Editorial

The ongoing investigation into the motives of the Dayton, Ohio gunman who killed nine people on Aug. 4 raises more concern about the access to guns, ammunition and equipment that he easily obtained.

A longtime friend of the Dayton gunman bought the body armor, a 100-round magazine, and a gun accessory used to kill the nine people, but there’s no indication that the man knew that his friend was planning a mass shooting, federal agents said Monday, in an Associated Press report.

Ethan Kollie told investigators just hours after the shooting that he bought the equipment and kept it at his apartment so the shooter Connor Betts’ parents would not find it, according to a court document.

Federal investigators emphasized that there was no evidence that Kollie knew how Betts would use the equipment or that Kollie intentionally took part in the planning.

The accusations came as prosecutors unsealed charges against Kollie that they said were unrelated to the Aug. 4 shooting in Dayton. Betts opened fire in a popular entertainment district, killing his sister and eight others. Officers killed Betts within 30 seconds, just outside a crowded bar, and authorities have said hundreds more people may have died if Betts had gotten inside.

Just days after the shooting, Ohio Republican Gov. Mike DeWine announced a package of gun control measures, including requiring background checks for nearly all gun sales in Ohio and allowing courts to restrict firearms access for people perceived as threats.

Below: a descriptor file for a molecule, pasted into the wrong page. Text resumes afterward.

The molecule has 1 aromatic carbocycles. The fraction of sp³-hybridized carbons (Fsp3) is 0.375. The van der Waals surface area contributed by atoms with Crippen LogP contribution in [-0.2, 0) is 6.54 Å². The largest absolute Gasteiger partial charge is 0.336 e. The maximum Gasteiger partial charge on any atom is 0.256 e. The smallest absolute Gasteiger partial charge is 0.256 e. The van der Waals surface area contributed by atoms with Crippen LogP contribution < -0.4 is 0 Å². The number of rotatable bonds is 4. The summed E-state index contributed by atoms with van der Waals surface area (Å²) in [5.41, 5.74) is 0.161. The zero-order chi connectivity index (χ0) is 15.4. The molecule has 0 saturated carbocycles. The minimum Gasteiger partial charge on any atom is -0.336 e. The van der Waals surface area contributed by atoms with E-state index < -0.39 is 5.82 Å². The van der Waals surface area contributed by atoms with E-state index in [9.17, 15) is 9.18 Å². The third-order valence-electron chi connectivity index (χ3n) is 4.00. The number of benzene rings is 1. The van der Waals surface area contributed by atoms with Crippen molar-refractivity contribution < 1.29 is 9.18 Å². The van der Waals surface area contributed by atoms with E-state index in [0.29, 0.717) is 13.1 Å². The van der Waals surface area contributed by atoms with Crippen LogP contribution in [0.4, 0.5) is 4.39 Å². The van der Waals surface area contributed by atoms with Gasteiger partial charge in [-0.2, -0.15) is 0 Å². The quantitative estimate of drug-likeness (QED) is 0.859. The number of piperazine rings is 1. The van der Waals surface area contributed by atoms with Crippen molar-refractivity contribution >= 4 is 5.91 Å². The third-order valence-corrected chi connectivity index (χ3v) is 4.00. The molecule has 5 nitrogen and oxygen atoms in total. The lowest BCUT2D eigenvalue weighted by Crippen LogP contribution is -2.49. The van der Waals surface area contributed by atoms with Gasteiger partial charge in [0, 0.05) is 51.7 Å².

But again, a person with evil intent had access to equipment he didn’t need or have any business obtaining through a friend or otherwise.

A gunman wearing body armor is a frightening aspect wading into a crowd with a gun spewing bullets from a 100-round magazine. Such ammunition and equipment is typically reserved for law enforcement and military personnel.

The hindsight realizations and arguments are too late for the victims and the many who were injured in Ohio. Perhaps the nation’s leaders, at the urging of citizens, will devise common-sense requirements where guns and ammunition, and accessories, are concerned with respect to Second Amendment rights.

It’s time we listen to our senses. Better background checks and a system that allows cross referencing on large or out-of-the-ordinary purchases can at least help flag some would-be killers.

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